There's one straightforward and reliable way of ensuring that pipe, that's about to be re-reeled, can handle the strains...and that's by bending it.
Exposing weaknesses in the welding and pipe laying procedure early on is unquestionably the cheapest and environmentally safest way forward. Realistically it's the only way.
And it was for this reason that TWI was recently approached by Technip Offshore shortly before it embarked on a pipe recovery and re-installation operation.
It wanted TWI to assess the behaviour of gas tungsten arc and shielded metal arc welded main line and repair girth welds in 4.5 inch diameter thin walled pipe. Based on radiographic inspection acceptance criteria artificial surface flaws up to 2.5mm deep and 20mm long were placed at the girth weld cap. The pipe had already been installed by reeling but now needed to be moved using the same method.
To tackle the job TWI designed and built a pipe bending rig which enabled pipe reeling strains to be simulated. Full scale plastic strain tests on pipe specimens containing artificial flaws were carried out.
Each specimen contained a pair of flaws at six and twelve o'clock positions in the weld cap. Their tips were in the fusion boundary/heat affected zone of the weld. This corresponds to the positions of maximum strain on the pipe during installation.
To simulate exactly the strains experienced by the pipe offshore it was bent in the special rig in TWI's main engineering hall. This nominally created a strain of just over two percent. To compensate for local increases, possibly caused by misalignment and inconsistencies in pipe wall thicknesses and strengths, further tests to nearly four per cent strain were also conducted.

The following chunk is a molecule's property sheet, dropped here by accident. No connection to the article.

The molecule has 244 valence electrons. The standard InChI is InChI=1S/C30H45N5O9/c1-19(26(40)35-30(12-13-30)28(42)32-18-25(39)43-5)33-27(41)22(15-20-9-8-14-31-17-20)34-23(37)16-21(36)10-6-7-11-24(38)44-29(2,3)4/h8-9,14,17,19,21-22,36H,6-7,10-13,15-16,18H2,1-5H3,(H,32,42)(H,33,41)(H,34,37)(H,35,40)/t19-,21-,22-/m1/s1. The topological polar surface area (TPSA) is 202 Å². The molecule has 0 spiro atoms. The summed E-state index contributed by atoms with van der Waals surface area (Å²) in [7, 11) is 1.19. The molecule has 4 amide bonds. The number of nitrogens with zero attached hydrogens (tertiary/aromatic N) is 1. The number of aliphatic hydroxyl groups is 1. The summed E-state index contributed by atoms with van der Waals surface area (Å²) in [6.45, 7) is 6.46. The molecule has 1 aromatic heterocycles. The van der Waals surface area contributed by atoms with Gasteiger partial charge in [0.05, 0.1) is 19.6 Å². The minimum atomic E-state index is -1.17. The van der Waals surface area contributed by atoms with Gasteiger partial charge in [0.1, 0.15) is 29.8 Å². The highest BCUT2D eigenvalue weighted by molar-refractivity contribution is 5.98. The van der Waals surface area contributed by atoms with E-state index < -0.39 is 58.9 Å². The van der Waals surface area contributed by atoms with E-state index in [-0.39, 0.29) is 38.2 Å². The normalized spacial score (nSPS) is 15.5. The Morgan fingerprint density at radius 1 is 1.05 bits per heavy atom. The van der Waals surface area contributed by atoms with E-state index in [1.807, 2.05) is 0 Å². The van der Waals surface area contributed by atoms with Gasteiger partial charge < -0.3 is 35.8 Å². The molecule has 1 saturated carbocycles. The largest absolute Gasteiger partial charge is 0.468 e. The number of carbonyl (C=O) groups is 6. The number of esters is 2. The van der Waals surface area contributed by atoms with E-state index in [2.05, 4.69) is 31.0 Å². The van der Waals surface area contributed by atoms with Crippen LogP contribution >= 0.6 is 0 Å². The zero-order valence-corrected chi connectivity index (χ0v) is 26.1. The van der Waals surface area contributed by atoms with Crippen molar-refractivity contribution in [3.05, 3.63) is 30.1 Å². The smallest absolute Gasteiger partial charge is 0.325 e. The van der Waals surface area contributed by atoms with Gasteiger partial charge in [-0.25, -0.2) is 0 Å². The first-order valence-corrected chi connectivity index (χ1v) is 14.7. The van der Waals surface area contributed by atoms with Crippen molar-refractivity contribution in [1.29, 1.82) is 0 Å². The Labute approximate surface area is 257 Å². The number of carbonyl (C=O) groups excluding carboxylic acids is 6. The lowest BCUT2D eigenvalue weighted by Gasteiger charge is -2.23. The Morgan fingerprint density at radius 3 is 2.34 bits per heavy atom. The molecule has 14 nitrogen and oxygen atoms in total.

The trials were backed up by tensile tests, post-test metallography and fractography on the parent pipe and weld material to record notch tip microstructure and the extent of ductile crack extension as a result of the pipe bending.
As a direct consequence of the laboratory work TWI was able to draw conclusions about the relative behaviour of the two welding processes based on the pipe test results. These in turn gave Technip Offshore predictive information about the in-service pipeline's expected performance during recovery and re-installation.
For information about TWI's capabilities please contact us.